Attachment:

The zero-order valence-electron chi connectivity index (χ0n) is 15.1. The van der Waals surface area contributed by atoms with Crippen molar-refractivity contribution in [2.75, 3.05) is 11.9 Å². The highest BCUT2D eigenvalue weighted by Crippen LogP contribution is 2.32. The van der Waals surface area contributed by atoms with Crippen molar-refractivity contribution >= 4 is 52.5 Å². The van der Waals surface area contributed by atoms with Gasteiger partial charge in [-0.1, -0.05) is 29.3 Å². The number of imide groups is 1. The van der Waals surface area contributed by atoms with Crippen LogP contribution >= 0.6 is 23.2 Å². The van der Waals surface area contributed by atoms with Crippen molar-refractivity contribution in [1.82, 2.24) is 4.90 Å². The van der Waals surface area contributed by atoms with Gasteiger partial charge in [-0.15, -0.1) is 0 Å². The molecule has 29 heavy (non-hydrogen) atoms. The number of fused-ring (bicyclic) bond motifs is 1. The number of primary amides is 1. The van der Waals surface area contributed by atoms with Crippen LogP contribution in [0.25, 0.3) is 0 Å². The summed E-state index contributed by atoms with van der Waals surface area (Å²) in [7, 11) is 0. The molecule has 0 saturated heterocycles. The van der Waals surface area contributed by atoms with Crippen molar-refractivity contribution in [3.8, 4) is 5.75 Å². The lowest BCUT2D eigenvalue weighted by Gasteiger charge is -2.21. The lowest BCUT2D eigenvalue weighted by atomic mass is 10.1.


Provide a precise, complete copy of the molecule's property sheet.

The zero-order valence-electron chi connectivity index (χ0n) is 15.1. The van der Waals surface area contributed by atoms with Crippen molar-refractivity contribution in [2.75, 3.05) is 11.9 Å². The highest BCUT2D eigenvalue weighted by Crippen LogP contribution is 2.32. The van der Waals surface area contributed by atoms with Crippen molar-refractivity contribution >= 4 is 52.5 Å². The van der Waals surface area contributed by atoms with Gasteiger partial charge in [-0.1, -0.05) is 29.3 Å². The number of imide groups is 1. The van der Waals surface area contributed by atoms with Crippen LogP contribution >= 0.6 is 23.2 Å². The van der Waals surface area contributed by atoms with Crippen molar-refractivity contribution in [1.82, 2.24) is 4.90 Å². The van der Waals surface area contributed by atoms with Gasteiger partial charge in [-0.15, -0.1) is 0 Å². The molecule has 29 heavy (non-hydrogen) atoms. The number of fused-ring (bicyclic) bond motifs is 1. The number of primary amides is 1. The van der Waals surface area contributed by atoms with Crippen LogP contribution in [0.25, 0.3) is 0 Å². The summed E-state index contributed by atoms with van der Waals surface area (Å²) in [7, 11) is 0. The molecule has 0 saturated heterocycles. The van der Waals surface area contributed by atoms with Crippen molar-refractivity contribution in [3.8, 4) is 5.75 Å². The lowest BCUT2D eigenvalue weighted by Gasteiger charge is -2.21. The lowest BCUT2D eigenvalue weighted by atomic mass is 10.1.